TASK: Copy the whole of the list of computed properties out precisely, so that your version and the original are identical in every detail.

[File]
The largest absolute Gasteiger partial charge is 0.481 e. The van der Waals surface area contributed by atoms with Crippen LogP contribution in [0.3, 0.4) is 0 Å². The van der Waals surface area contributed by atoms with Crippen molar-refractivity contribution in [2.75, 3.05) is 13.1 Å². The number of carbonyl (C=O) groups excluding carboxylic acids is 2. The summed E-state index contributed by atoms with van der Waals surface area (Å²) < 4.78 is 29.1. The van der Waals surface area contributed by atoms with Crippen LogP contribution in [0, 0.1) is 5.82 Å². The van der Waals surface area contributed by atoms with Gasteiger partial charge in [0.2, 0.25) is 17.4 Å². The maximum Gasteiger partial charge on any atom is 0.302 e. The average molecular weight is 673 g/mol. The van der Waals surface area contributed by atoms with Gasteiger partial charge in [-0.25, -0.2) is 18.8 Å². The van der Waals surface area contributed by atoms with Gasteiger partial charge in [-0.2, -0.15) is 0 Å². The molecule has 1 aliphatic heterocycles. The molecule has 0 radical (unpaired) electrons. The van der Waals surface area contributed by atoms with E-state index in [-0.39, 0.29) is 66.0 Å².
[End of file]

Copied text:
The largest absolute Gasteiger partial charge is 0.481 e. The van der Waals surface area contributed by atoms with Crippen LogP contribution in [0.3, 0.4) is 0 Å². The van der Waals surface area contributed by atoms with Crippen molar-refractivity contribution in [2.75, 3.05) is 13.1 Å². The number of carbonyl (C=O) groups excluding carboxylic acids is 2. The summed E-state index contributed by atoms with van der Waals surface area (Å²) < 4.78 is 29.1. The van der Waals surface area contributed by atoms with Crippen LogP contribution in [0, 0.1) is 5.82 Å². The van der Waals surface area contributed by atoms with Gasteiger partial charge in [0.2, 0.25) is 17.4 Å². The maximum Gasteiger partial charge on any atom is 0.302 e. The average molecular weight is 673 g/mol. The van der Waals surface area contributed by atoms with Gasteiger partial charge in [-0.25, -0.2) is 18.8 Å². The van der Waals surface area contributed by atoms with Gasteiger partial charge in [-0.2, -0.15) is 0 Å². The molecule has 1 aliphatic heterocycles. The molecule has 0 radical (unpaired) electrons. The van der Waals surface area contributed by atoms with E-state index in [-0.39, 0.29) is 66.0 Å².